Reason #1. You’re tired of being a life insurance agent, investment advisor, P&C insurance agent, or a real estate agent or broker/owner. You want out of your career, but can’t quite figure out how to extricate yourself.

Have you ever felt trapped in your current career, knowing you’ve had enough, but unsure of how to break free? Well, not buying E&O insurance or failing to keep your policy in force can be a perfect solution. If you get embroiled in a client dispute and end up losing your case without E&O protection, you might end up totally liberated! For example, all of your personal and business assets may need to be liquidated to satisfy court judgments or settlements. With no assets to speak of, including no business resources, you won’t be able to work in financial services or perhaps in any field. In short, you’ll be free of everything you’ve grown tired of and able to try something new . . . or nothing at all!

Reason #2. You have so much debt now that an E&O judgment will likely bring bankruptcy relief.

If you’re like many Americans, you probably carry too much debt, both personally and professionally. Most people soldier on with their heavy debt loads, paying the minimum amount due each month and looking at nothing but years of unrelenting loan payments. However, without E&O insurance, a legal judgment may be a great excuse to file for bankruptcy and get your financial life back.  Also, don’t minimize the personal satisfaction of telling one’s creditors to get lost. Declaring bankruptcy can be worthwhile from this perspective alone!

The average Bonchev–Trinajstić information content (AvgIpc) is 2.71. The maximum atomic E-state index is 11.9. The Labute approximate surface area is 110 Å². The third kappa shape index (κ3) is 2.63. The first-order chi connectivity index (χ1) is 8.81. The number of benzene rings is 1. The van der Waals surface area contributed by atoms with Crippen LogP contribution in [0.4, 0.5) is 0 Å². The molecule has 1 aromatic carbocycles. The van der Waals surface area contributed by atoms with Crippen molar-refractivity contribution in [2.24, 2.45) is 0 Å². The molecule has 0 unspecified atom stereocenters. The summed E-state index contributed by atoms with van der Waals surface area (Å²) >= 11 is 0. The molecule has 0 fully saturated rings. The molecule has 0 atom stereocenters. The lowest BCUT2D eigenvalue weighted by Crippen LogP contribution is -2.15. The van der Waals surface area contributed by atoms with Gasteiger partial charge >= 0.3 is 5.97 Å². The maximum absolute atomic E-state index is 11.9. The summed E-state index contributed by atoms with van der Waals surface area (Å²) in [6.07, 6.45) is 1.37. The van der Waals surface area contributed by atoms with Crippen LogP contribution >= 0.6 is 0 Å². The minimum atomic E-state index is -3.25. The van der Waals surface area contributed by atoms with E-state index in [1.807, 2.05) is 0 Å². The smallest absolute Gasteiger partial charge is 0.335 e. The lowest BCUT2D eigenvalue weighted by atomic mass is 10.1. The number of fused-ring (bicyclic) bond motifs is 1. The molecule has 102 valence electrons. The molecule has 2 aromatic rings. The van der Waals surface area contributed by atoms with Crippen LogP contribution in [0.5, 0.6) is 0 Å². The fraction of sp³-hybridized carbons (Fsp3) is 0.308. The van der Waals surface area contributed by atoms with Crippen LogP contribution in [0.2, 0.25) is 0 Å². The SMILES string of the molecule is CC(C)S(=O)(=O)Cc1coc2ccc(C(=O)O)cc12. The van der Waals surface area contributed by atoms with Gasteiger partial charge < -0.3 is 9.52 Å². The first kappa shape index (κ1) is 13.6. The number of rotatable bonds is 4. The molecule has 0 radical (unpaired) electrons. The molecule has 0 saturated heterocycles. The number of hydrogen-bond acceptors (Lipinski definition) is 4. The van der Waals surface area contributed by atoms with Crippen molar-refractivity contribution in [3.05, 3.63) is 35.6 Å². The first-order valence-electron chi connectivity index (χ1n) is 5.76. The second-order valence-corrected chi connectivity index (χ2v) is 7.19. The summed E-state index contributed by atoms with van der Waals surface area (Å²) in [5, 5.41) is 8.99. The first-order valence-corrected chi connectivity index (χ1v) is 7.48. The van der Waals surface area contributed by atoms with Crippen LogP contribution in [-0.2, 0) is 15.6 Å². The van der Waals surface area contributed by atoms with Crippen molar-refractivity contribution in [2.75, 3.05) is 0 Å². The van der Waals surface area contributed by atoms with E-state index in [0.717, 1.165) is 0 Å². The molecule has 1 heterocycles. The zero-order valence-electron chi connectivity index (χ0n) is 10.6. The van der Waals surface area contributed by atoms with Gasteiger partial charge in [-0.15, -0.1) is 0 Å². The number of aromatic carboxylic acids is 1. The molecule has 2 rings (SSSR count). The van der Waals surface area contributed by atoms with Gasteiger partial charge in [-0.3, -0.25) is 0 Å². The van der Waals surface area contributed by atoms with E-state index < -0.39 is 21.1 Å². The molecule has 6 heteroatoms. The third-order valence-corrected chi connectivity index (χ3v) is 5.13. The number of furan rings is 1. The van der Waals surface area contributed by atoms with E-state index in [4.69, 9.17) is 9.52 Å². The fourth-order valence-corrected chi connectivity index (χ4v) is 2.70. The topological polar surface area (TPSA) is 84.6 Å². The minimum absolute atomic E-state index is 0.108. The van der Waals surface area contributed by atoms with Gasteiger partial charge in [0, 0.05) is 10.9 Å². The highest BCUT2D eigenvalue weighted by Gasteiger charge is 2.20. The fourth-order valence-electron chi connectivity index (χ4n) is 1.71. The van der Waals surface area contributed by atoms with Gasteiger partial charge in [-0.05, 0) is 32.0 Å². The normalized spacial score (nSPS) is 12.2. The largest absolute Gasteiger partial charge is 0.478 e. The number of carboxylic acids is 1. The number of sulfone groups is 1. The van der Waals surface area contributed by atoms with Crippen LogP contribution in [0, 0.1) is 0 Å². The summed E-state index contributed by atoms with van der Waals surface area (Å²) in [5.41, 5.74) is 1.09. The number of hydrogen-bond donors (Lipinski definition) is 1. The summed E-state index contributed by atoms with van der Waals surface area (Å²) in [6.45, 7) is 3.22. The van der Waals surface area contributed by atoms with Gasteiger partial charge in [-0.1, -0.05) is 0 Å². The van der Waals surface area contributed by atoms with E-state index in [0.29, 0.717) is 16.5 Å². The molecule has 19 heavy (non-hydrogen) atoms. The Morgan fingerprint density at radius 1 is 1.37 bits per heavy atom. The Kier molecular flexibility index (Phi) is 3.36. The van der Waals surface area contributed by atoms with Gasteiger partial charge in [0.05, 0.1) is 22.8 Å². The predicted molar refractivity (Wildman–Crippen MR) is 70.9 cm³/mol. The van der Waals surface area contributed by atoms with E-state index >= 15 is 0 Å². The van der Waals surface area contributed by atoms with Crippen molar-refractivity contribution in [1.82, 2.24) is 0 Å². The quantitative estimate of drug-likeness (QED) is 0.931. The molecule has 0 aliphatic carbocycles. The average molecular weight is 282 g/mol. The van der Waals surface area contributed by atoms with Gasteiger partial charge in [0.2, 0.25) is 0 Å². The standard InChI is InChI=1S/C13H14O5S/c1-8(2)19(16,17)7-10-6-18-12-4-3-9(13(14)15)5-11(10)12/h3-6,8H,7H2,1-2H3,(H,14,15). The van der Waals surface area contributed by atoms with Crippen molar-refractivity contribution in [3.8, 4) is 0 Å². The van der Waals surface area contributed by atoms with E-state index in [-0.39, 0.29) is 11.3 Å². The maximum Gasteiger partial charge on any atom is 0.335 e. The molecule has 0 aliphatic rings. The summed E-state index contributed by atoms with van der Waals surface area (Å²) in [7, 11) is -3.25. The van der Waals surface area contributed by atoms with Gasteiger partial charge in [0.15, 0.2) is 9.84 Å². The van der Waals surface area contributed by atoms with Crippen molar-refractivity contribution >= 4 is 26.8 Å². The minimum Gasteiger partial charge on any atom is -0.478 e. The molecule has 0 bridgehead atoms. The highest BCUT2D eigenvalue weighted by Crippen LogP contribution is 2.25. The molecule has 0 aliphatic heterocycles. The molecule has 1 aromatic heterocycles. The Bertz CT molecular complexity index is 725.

Reason #3. You’d rather just concede defeat to a client suing you than be forced to participate in a boring court proceeding.

We get this! Having interminable conversations with a lawyer who’s trying to protect your assets is SO boring. And sitting in a courtroom for hours when you could leave work early to play golf or have a beer at the brewpub is SO annoying. For those financial professionals who’d rather hand over everything they own than spend even a minute speaking with their attorney or sitting in a courtroom, this reason is for you!

Reason #4. You believe in the carpe diem philosophy (“seize the day”). In other words, you see no reason to spend money to protect your future security when you can spend it to enhance your current happiness.